OTTAWA - A new analysis of household finances shows Canadians least able to afford it — boomers nearing retirement and those already in hock — are the ones piling up the most debt.
The CIBC says its analysis suggests Canada may have a bigger household debt problem that the raw numbers suggest.
The raw numbers are bad enough. The ratio of household debt to disposable annual income has reached 153 per cent.
That's a record high for Canada and approaches the 160 per cent level that preceded the housing collapse in the United States four years ago.
But a closer look at who holds the debt shows those already above the 160 per cent line — about one-third — hold three-quarters of all the household debt.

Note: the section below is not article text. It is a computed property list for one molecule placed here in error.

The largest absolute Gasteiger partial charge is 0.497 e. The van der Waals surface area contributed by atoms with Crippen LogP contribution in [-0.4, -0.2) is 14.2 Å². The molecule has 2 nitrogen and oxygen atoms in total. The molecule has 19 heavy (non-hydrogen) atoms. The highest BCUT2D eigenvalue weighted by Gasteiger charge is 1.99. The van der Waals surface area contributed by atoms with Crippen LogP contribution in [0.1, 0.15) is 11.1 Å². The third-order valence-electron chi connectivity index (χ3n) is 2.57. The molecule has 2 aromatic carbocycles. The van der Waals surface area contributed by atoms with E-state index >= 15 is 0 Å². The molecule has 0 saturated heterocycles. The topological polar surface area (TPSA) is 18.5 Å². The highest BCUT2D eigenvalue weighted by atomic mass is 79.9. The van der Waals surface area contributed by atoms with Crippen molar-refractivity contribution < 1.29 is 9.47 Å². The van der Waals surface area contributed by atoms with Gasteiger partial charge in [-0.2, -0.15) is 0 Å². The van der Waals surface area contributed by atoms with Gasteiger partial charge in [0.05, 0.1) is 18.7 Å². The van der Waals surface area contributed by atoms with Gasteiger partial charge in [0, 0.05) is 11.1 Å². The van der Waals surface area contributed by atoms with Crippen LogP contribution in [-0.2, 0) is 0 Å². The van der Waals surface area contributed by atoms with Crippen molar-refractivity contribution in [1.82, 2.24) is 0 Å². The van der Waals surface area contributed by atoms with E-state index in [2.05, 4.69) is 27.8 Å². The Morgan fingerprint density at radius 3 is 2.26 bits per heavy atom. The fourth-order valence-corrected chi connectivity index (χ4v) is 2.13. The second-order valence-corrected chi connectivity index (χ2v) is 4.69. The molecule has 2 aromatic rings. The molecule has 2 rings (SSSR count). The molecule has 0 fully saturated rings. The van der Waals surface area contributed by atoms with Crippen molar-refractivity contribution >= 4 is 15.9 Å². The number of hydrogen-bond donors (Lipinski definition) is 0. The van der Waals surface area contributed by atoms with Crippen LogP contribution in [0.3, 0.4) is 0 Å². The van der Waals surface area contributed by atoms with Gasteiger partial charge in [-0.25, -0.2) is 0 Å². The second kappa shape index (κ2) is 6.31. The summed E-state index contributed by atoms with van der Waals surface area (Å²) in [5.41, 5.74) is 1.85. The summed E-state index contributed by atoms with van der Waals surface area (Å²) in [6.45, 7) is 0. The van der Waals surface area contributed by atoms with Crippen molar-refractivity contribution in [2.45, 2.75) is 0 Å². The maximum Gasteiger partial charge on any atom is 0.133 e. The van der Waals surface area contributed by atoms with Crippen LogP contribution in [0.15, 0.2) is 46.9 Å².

As well, a rising share of the highly indebted are 45 years and older, a time when the opposite would be expected.
CIBC chief economist Avery Shenfeld says the micro analysis of debt does not point to a crash, but suggests that household spending will need to slow and will dampen economic activity going forward.